July 11, 2014 / 10:13 AM / 4 years ago

PRESS DIGEST- Canada - July 11

July 11 (Reuters) - The following are the top stories from selected Canadian newspapers. Reuters has not verified these stories and does not vouch for their accuracy.


** Canadian fighter jets will be patrolling the edge of Russian airspace starting in September, when Ottawa sends six CF-18s to join air defense missions over the Baltic states as part of the NATO response to Moscow's efforts to destabilize Ukraine. (bit.ly/1ztkWRP)

** Canada is pushing for warmer ties with the United Arab Emirates in an effort to boost trade and security relations with a country it sees as a key partner in the Middle East. (bit.ly/1nkiCr8)

Reports in the business section:

** Enbridge Inc is turning its eyes north to Alaska, entering talks with the state to build an $8-billion natural gas pipeline there if a competing project falters. (bit.ly/1rdpTcH)


** Canada's billion-dollar TV and film business could be at risk because of the government's new temporary foreign worker rules, industry insiders are warning. International actors and film and TV production crews are being classified as temporary foreign workers, and subject to a $1,000 fee and 15-day waiting period under Employment Minister Jason Kenney's reform of the controversial program. (bit.ly/1ndRyFc)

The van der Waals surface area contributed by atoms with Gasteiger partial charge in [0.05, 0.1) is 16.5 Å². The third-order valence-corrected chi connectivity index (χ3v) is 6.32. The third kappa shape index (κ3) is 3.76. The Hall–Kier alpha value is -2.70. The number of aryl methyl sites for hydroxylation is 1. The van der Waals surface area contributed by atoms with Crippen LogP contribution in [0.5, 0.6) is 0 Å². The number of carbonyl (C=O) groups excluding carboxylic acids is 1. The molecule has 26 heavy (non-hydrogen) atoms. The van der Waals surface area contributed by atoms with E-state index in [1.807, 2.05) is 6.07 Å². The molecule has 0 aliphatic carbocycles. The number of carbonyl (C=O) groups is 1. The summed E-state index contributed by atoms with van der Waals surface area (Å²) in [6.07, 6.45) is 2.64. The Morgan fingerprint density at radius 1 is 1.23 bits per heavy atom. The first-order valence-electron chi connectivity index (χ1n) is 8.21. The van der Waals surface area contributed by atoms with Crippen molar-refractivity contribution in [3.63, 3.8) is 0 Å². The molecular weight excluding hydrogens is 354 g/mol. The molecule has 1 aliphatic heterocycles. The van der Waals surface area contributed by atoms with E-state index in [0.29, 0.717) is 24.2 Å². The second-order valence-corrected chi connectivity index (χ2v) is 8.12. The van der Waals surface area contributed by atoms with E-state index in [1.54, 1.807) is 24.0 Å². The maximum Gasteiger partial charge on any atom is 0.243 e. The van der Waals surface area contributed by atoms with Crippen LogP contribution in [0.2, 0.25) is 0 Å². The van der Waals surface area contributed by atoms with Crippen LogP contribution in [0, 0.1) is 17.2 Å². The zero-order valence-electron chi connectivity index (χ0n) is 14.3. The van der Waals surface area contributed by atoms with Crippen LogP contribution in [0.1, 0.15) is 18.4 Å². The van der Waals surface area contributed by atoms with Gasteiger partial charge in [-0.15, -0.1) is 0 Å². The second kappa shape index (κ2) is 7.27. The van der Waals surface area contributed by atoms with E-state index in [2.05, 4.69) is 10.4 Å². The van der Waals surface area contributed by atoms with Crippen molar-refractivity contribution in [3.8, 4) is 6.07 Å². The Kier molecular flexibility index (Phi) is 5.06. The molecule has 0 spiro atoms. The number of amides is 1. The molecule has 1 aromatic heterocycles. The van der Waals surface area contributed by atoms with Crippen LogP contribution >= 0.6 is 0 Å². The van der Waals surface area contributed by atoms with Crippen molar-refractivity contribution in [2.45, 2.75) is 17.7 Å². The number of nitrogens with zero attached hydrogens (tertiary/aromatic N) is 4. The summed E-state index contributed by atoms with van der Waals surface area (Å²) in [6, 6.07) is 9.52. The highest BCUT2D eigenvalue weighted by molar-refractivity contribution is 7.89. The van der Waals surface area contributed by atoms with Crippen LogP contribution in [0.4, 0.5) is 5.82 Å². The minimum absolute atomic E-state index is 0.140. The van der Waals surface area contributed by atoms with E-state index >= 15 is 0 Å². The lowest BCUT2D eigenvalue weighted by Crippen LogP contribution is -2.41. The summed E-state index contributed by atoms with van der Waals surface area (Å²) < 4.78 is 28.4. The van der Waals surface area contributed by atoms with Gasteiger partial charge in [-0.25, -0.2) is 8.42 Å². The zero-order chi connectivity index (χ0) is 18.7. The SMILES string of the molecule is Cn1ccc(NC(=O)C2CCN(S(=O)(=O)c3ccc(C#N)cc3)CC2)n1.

** The biggest implosion in Ottawa's history is set for this Sunday as a demolition team is expected to take down an aging, unloved federal office building. The 11-story Sir John Carling Building will be turned into about 40,000 tons of rubble on Sunday when Advanced Explosives Demolition Inc sets off about 400 kilograms of intricately-placed dynamite to take down the structure. (bit.ly/1tunnmw)


** Unionized employees at The Globe and Mail voted 85 percent in favor of ratifying a new contract on Thursday that would allow management the freedom to cut staff, but would not permit them to require newsroom staff work on paid "advertorial" articles. (bit.ly/1qQ3lPX)

** Ontario's Finance Minister Charles Sousa said on Thursday that provinces pushing for a co-operative securities regulator in Canada want but don't need Alberta. He acknowledged that the province, which so far opposes the co-operative initiative that includes the federal government, represents a significant part of Canada's capital markets. (bit.ly/1jx6F1I) (Compiled by Sudarshan Varadhan in Bangalore)

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